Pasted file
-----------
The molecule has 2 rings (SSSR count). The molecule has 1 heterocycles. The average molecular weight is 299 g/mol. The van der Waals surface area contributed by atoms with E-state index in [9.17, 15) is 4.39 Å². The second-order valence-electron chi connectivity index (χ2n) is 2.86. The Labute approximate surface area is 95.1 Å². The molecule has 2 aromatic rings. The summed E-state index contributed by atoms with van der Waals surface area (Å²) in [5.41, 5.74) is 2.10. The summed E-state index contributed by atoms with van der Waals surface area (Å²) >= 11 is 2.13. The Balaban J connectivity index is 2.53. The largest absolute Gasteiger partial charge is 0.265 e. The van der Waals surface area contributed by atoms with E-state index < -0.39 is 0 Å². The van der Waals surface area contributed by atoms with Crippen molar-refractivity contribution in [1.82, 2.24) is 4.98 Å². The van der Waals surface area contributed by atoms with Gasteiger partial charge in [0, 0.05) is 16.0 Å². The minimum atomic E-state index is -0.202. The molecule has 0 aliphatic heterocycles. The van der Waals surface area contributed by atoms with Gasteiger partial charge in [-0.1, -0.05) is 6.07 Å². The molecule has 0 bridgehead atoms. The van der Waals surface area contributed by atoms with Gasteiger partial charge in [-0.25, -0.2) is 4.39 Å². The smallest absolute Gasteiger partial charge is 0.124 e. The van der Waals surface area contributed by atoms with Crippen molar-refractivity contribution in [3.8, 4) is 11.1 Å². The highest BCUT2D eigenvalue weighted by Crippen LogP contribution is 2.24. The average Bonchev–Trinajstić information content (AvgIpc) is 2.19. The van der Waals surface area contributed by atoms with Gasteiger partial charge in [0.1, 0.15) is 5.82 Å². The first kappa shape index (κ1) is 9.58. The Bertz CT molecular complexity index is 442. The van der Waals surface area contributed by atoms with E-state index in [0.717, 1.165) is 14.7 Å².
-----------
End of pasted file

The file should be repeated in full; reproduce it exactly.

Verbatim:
The molecule has 2 rings (SSSR count). The molecule has 1 heterocycles. The average molecular weight is 299 g/mol. The van der Waals surface area contributed by atoms with E-state index in [9.17, 15) is 4.39 Å². The second-order valence-electron chi connectivity index (χ2n) is 2.86. The Labute approximate surface area is 95.1 Å². The molecule has 2 aromatic rings. The summed E-state index contributed by atoms with van der Waals surface area (Å²) in [5.41, 5.74) is 2.10. The summed E-state index contributed by atoms with van der Waals surface area (Å²) >= 11 is 2.13. The Balaban J connectivity index is 2.53. The largest absolute Gasteiger partial charge is 0.265 e. The van der Waals surface area contributed by atoms with E-state index < -0.39 is 0 Å². The van der Waals surface area contributed by atoms with Crippen molar-refractivity contribution in [1.82, 2.24) is 4.98 Å². The van der Waals surface area contributed by atoms with Gasteiger partial charge in [0, 0.05) is 16.0 Å². The minimum atomic E-state index is -0.202. The molecule has 0 aliphatic heterocycles. The van der Waals surface area contributed by atoms with Gasteiger partial charge in [-0.1, -0.05) is 6.07 Å². The molecule has 0 bridgehead atoms. The van der Waals surface area contributed by atoms with Gasteiger partial charge in [-0.25, -0.2) is 4.39 Å². The smallest absolute Gasteiger partial charge is 0.124 e. The van der Waals surface area contributed by atoms with Crippen molar-refractivity contribution in [3.8, 4) is 11.1 Å². The highest BCUT2D eigenvalue weighted by Crippen LogP contribution is 2.24. The average Bonchev–Trinajstić information content (AvgIpc) is 2.19. The van der Waals surface area contributed by atoms with Gasteiger partial charge in [0.1, 0.15) is 5.82 Å². The first kappa shape index (κ1) is 9.58. The Bertz CT molecular complexity index is 442. The van der Waals surface area contributed by atoms with E-state index in [0.717, 1.165) is 14.7 Å².